The Association for Youth with ME was awarded a grant in 2002 of £110,000 over a three-year period in respect of its positive living project. This involves developing a training and information programme to empower children and young people via skills workshops to voice their experience, knowledge and needs of living with CFS/ME.

All voluntary organisations awarded Section 64 grants provide regular progress reports showing how they meet the objectives laid down by the grant conditions.

Common Agricultural Policy

Lord Berkeley asked Her Majesty's Government:

    Whether they will publish a list of payments made to farmers under the provisions of the Common Agricultural Policy.[HL964]

The Parliamentary Under-Secretary of State, Department for Environment, Food and Rural Affairs (Lord Whitty): Payments made under the CAP and on national grants and subsidies throughout the UK are published in table 9.1 of Agriculture in the United Kingdom 2002, which is available in the Library of the House. In the UK financial year 2001–02, direct product subsidies were £1,888.2 million, other subsidies on production were £392.6 million and total capital grants, transfers and other payments were £1,828 million. In addition, market support payments were made of £555.1 million. Some of the payments were only partly EU-funded.

Sudden Oak Death Virus

Lord Hylton asked Her Majesty's Government:

    What measures they have taken before and since 6 January to prevent the spread of oak death virus (Phytophthora ramorum) internally within the United Kingdom and in particular from Cornwall; and whether movement controls on nursery stock would be helpful in advance of the spring planting season.[HL1123]

Lord Whitty: The Plant Health (Great Britain) Order 1993 (SI 1993/1320, as amended) sets out the controls on the import, movement and keeping of plants within the EU. The order requires all plants entering the UK from third countries to be accompanied by a phytosanitary certificate and are subject to inspection at import. For trade within the EU, specific disease control measures are applied at the place of production and plant passports may be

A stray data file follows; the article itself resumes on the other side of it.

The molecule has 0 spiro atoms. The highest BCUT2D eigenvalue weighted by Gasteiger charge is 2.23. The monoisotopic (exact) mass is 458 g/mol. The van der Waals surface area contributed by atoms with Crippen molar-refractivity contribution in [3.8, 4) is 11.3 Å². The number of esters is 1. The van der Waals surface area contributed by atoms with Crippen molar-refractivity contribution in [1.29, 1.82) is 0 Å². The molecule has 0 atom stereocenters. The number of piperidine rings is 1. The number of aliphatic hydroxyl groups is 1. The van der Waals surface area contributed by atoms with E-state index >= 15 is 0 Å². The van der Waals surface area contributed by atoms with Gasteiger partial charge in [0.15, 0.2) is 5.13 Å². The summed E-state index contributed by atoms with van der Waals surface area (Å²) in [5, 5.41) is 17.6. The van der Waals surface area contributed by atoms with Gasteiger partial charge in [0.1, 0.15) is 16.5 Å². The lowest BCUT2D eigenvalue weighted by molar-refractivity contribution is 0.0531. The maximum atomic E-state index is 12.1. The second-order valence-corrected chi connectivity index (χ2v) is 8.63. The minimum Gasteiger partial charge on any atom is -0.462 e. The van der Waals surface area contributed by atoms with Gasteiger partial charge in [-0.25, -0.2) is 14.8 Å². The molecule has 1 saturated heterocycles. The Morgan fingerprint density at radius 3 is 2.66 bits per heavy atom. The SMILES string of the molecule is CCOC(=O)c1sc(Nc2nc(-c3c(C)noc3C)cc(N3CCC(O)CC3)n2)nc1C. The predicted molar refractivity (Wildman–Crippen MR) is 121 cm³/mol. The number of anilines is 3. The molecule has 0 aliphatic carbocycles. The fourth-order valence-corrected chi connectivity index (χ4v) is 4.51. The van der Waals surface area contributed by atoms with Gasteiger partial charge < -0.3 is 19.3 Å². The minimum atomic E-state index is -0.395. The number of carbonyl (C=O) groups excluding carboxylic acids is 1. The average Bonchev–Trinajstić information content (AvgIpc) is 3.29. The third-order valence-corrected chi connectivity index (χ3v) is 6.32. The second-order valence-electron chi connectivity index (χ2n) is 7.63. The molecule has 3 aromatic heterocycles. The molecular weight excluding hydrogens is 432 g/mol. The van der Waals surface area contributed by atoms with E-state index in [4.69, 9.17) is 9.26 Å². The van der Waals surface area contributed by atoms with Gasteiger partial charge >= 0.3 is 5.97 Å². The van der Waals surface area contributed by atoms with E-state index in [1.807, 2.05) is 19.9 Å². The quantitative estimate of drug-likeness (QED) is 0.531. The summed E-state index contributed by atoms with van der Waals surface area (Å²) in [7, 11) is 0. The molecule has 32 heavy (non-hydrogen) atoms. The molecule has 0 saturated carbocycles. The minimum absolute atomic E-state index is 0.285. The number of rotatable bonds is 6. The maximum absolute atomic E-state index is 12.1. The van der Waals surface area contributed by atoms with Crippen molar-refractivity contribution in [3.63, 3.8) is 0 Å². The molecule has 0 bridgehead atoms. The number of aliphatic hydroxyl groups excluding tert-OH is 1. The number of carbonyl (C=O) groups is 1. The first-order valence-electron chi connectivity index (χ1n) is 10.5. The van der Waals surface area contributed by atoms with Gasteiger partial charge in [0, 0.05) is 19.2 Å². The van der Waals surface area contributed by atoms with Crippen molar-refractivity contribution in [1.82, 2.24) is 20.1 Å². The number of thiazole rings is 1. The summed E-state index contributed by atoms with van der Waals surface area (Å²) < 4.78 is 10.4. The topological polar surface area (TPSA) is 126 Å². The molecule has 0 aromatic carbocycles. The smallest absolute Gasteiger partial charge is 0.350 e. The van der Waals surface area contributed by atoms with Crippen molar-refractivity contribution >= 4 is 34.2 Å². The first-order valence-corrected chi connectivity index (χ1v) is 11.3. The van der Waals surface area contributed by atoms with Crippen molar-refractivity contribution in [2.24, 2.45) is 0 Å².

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issued that travel with consignments allowing their free movement between member states. Such controls operate throughout the year.

From May 2002 measures to control the movement of plants susceptible to the pathogenic fungus Phytophthora ramorum into and within the UK were introduced under the Plant Health (Phytophthora ramorum) (England) Order 2002. Parallel legislation was introduced in Wales, Scotland and Northern Ireland and by the Forestry Commission. These measures included a notification requirement for movements of susceptible plants within the UK. Subsequently, following pressure from the UK Government, agreement was reached in the European Community's Standing Committee on Plant Health to extend the UK's emergency measures to apply to the whole European Community. In England these were introduced in November 2002, by the Plant Health (Phytophthora ramorum) (England) (No 2) Order 2002 (SI 2002 No 2573). These measures require all consignments of rhododendron and viburnum, the principal hosts in Europe, to be accompanied by a plant passport wherever they are being moved.

An intensive survey programme of retail outlets, nurseries, gardens and other established planting areas has been under way since the first UK case in February 2002. Where infection is suspected the consignment is placed under notice and may not be moved or sold until that notice is lifted. Any material found to be infected is destroyed.

However, because of our concern about the potential impact if more of our free species become infected, we are stepping up the eradication and containment action already being taken. Work is already under-way to survey at least 1,000 woodland areas, established planting areas and production nurseries. Surveillance of imported material at the main ports of entry is also being stepped up.

Although the findings on new tree species announced on 2 February are at sites in Cornwall, findings on shrubs are more widespread. A map of outbreaks is maintained on Defra's website and is available at We are concerned about the impact this disease might have on horticulture and on the landscape, where a major epidemic in our native trees could have a significant impact. Nevertheless, we should avoid a disproportionate response to isolated findings and try to minimise the impact of our necessary actions in controlling this disease. Our inspectors will continue to work closely with individual nursery, garden centre and historic garden owners in Cornwall and elsewhere to this end.